CMI Imports Peugeot and SYM

May 1 2009

CMI (Canada Motor Import) has inked a deal with French company Peugeot and SYM scooter manufacturer from Taiwan to import their respective scooters into Canada.

Peugeot is a prestigious brand with a long history that spans more than a century and is a well-known manufacturer throughout the world, not only as an automobile company, but as a progressive manufacturer of premium scooters. CMI are importing the 50 cc 2-stroke Urban and Sport line-up as well as the Executive line of Peugeot scooters that range in size from 125 cc to 500 cc in a liquid-cooled 4-stroke, fuel injected configuration. One of the Executive models, the Satelis Blacksat even sports a supercharger mounted to its 125 cc engine.

The SYM line offers three scooter families with engines that range from 50 cc to 300 cc in both 2-stroke and 4-stroke variations. SYM, also known as a quality manufacturer, has over 50 years of production and manufacturing experience, including the production of some Hyundai cars, and they build and sell engines to major corporations.

I never thought I would be saying this, but I actually took CMI up on their offer to test ride the Peugeot and SYM scooters that they are importing. To ease my mind a little, I told myself that at the end of the day they still have two wheels and a throttle. And when thinking about the charm and elegance of the test ride being in Old Quebec City, a scooter seems to go hand-in-hand with the vintage European backdrop.

While we rode various models, big and small, throughout the city and the larger models on the highway, I couldn’t think of a better place to try these particular brands of two-wheeled transport. A congested city, especially one with such vibrant old world flair that Quebec City has, is the perfect place for a scooter. In fact, I would have to say that a scooter might be more practical than even a motorcycle in such conditions.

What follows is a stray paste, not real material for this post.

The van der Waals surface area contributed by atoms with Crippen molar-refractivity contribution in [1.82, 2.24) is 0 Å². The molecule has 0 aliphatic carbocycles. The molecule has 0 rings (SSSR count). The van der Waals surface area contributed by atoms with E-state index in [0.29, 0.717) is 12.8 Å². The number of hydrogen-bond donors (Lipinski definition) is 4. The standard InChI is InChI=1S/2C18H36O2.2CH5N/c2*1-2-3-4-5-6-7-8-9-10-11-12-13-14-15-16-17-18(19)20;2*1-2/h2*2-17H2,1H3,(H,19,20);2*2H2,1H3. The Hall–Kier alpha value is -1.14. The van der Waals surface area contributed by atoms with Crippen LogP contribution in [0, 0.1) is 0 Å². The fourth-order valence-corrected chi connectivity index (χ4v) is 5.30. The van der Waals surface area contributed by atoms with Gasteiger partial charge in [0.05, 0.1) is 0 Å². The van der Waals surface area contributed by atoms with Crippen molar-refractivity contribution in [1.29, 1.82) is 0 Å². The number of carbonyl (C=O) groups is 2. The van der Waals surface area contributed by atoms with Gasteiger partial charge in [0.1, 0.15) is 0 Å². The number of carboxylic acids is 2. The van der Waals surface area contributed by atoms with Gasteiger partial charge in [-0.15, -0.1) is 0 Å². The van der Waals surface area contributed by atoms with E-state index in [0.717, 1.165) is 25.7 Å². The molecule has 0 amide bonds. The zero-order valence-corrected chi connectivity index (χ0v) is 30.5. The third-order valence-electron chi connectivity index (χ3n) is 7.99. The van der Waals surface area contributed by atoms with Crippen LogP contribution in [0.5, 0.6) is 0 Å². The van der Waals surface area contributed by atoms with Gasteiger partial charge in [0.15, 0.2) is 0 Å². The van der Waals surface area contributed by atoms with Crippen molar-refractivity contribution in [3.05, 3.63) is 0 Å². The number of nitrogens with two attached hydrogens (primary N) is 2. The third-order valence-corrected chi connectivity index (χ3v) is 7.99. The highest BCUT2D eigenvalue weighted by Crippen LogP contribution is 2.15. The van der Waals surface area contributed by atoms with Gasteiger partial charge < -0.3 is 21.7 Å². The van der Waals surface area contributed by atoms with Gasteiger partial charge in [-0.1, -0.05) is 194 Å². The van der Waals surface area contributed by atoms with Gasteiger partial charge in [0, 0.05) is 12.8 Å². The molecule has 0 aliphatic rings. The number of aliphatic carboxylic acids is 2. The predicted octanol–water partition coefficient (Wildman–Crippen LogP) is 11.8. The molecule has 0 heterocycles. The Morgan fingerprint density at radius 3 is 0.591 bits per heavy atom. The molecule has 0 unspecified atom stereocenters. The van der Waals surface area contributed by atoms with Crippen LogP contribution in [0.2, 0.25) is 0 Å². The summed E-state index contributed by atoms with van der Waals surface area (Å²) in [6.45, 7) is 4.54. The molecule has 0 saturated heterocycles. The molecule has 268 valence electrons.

Both makes were easy to manoeuvre in city traffic and skinny city streets, but if hills, especially the up kind, are part of your daily commute, I would suggest something in the 125 cc range or larger as the 50 cc machines just wouldn’t cut it. The riders on the smaller machines looked more like they were on pushbikes as they would scuttle their feet trying to help the overworked engine climb the hill.

If I had to pick a favourite brand, I would have to say the Peugeot has the best fit and finish and the best ride. That isn’t to say the SYM wasn’t up to par as a daily commuter. On the contrary, the SYM ran a very close second in the overall quality of product department.

Price on the other hand will be a determining factor in the purchase of either make. The SYM are the most economical and range from $1,995 for the ‘Simply 50’ up to $5,895 for the ‘Citycom 300i’. While I agree that a scooter makes a lot of sense in the bustling concrete jungle, and the prices of the SYM might seem reasonable, I can’t feel the same economic buoyancy on the higher end Peugeot.

The Peugeot line starts at a reasonable $1,995 but even the 50 cc ‘Speedfight Rcup 50’ will lighten your pocket of $4,150. The Satelis 500 Executive, with Immobilizer Alarm and Power Braking System with ABS commands a whopping $10,995. Incidentally, the supercharged limited edition ‘Satelis Blacksat 125 Compressor’ also retails for $10,995.

While the prices range from reasonable to, in my mind, outrageous, the scooter in general is an excellent mode of transport for the congested city dweller. They are agile, produce low emissions, economic to operate, they don’t take up much of a footprint and are actually kind of fun to bomb around city streets on.

And on the positive side, they leave enough room in your garage for your real ride, a motorcycle.



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